Director of Group Accounting Services & Property Director of Customer Service Director of Corporate Finance & Treasury

Director of Director of Corporate InterMarket national Director of Director of Information Regulatory Technology Affairs

Questions for Discussion:


p What are the objectives of different p What are the objectives of different divisions or departments? divisions or departments? p Are these objectives compatible? p Are these objectives compatible? p If not, how to resolve conflicts? p If not, how to resolve conflicts?

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Managerial Criticisms of the Profit-Maximising Model


Berle and Means (1932)
firms are owned by shareholders but controlled by managers owners and managers interests are different managers have discretion to use the firms resources in their own interests

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The Managerial School argues that:


1. Ownership and control are in the hands of different groups of people. 2. The interests of owners (shareholders) and Controllers (managers) are different. 3. Managers have the power to let their interests override those of the shareholders. 4. Therefore firms are run in the interests of the managers. In place of the profit-maximising model, the managerial school substitute a variety of alternatives - sometimes referred to as managerial discretion models Sales-revenue maximising (Baumol) utility maximising (Williamson) Managerial
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Managerial Discretion Models of the Firm


Baumols Sales Revenue Maximising Model
managers rewards seem to be more closely linked to size than to profit therefore, firms aim to maximise sales revenue but subject to a profit constraint

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Baumols Model
$ TR TC

Profit

Level of Output

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Comparison of Baumols Model with the Profit-Maximising:


A. The unconstrained version
Price? Output? Profit?

B. The constrained version


depends where the constraint is note what happens if the constraint is so tight that maximum profit is required
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Comparative Statics of Baumols Model


What if demand rises? What if fixed costs change? What if variable costs change?

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Williamsons Managerial Utility maximising Model


What do managers want?
UTILITY = happiness, satisfaction

What gives them utility? Utility = f(S, M, D)

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Williamsons Managerial Utility Maximising Model Managers have expense preferences, maximisation of utility derived from a) amount spent on staff (S) b) additions to managers salaries and benefits in the form of perks (M) c) discretionary profit (D) which exceed the minimum required to satisfy the shareholders; available as a source of finance for pet 23 project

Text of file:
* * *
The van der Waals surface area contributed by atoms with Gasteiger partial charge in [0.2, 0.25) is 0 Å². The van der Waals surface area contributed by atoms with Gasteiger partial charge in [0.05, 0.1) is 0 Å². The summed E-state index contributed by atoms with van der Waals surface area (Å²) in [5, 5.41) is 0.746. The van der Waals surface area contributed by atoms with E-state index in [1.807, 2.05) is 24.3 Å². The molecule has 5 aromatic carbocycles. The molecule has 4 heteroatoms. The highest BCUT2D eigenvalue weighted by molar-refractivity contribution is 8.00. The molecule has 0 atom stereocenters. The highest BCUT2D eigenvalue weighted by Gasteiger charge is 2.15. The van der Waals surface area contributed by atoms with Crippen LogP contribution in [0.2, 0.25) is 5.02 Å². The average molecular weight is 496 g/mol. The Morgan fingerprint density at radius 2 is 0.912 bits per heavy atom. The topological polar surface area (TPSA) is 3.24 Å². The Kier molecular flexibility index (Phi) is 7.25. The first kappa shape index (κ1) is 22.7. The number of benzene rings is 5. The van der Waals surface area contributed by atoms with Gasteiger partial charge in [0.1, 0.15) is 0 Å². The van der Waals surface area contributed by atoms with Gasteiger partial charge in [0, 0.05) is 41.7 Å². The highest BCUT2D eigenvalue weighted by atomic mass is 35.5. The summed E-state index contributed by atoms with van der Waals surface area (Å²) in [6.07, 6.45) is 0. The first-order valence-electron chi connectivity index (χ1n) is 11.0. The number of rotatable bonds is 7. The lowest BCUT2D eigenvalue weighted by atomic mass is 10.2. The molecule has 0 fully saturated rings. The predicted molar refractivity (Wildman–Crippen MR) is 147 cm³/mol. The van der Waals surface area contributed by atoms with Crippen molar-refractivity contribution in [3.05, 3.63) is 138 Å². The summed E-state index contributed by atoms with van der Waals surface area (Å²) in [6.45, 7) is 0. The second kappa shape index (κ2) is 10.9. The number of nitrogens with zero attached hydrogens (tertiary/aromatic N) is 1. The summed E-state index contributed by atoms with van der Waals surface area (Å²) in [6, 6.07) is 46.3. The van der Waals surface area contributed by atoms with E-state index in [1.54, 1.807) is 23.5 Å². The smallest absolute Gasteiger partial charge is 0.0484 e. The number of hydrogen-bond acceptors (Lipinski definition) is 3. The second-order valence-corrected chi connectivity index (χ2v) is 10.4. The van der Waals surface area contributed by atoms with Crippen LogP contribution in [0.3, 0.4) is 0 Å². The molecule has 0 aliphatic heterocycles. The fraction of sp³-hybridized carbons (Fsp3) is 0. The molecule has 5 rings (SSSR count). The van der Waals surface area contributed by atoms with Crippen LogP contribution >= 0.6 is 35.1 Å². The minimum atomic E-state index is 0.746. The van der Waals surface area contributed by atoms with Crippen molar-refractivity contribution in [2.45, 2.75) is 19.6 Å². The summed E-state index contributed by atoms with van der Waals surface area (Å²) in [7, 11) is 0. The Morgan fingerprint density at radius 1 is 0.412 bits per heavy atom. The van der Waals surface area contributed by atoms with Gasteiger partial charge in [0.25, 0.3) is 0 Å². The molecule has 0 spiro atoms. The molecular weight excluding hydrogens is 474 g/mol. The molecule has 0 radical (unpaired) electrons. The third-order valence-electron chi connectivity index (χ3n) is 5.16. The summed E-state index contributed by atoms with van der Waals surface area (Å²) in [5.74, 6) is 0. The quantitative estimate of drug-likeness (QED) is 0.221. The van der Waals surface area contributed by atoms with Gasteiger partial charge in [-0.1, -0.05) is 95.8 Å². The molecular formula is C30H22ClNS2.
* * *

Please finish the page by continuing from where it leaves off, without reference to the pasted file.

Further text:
Williamsons Managerial Utility maximising Model


How to solve the model? What gives them utility?
Maths must be used, more complex

What results does it give? The comparative statics?

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Note the Common Characteristics Shared by Managerial Models and the Profit Maximising Model
Optimising
the firm aims for a maximum

Holistic
the firm has purpose and takes decisions and actions as a single entity

Deterministic
full knowledge of market opportunities and costs is assumed
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Behavioural Model of the Firm [Simon (1959), Behavioural Model of the Firm [Simon (1959), Cyert and March (1963)] Cyert and March (1963)] the firm hardly exists; it consists of a group of
people with multiple objectives decision-makers exhibit satisficing behaviour; organisational slack/X-inefficiency problem-oriented search using rules of thumb, which are a function of the past experience of the firm and the people within it organisational learning: meeting all objectives; then raising aspiration levels. If cannot meet; then reducing aspiration levels 26

The Behavioural Approach


organisations do not have objectives, only people have objectives the firm does not exist - it is a set of shifting coalitions of individuals individuals and groups do not maximise they satisfice information about the environment is very limited
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The Behavioural Approach


If all aspirations are being met - everyone is satisfied - do nothing BUT then aspiration levels will rise until someone is not satisfied THEN rules of thumb used to find solutions to the problem

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The Behavioural Approach


Aspiration levels, which adjust according to experience Problem-oriented rules of thumb based on past experience A dynamic model not holistic not deterministic not optimising
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A comparison of alternative models of the firm


Profit-max Managerial Behavioural Objective Profitmaximising

Ownership Same management Decisionmaking Optimising

Environment Certainty Holistic? Yes


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Which Approach is Most Useful?


Behavioural approach is a more accurate description of what happens INSIDE the firm. BUT it tells us almost nothing about how the firm will respond to changes in the environment. To use it to make predictions about how the firm will react to changes in the environment we need to know everything about the individual firm. However, if shareholders are a powerful group and their aspiration level requires making maximum profit the firm will again behave in the same way as a profit-maximiser.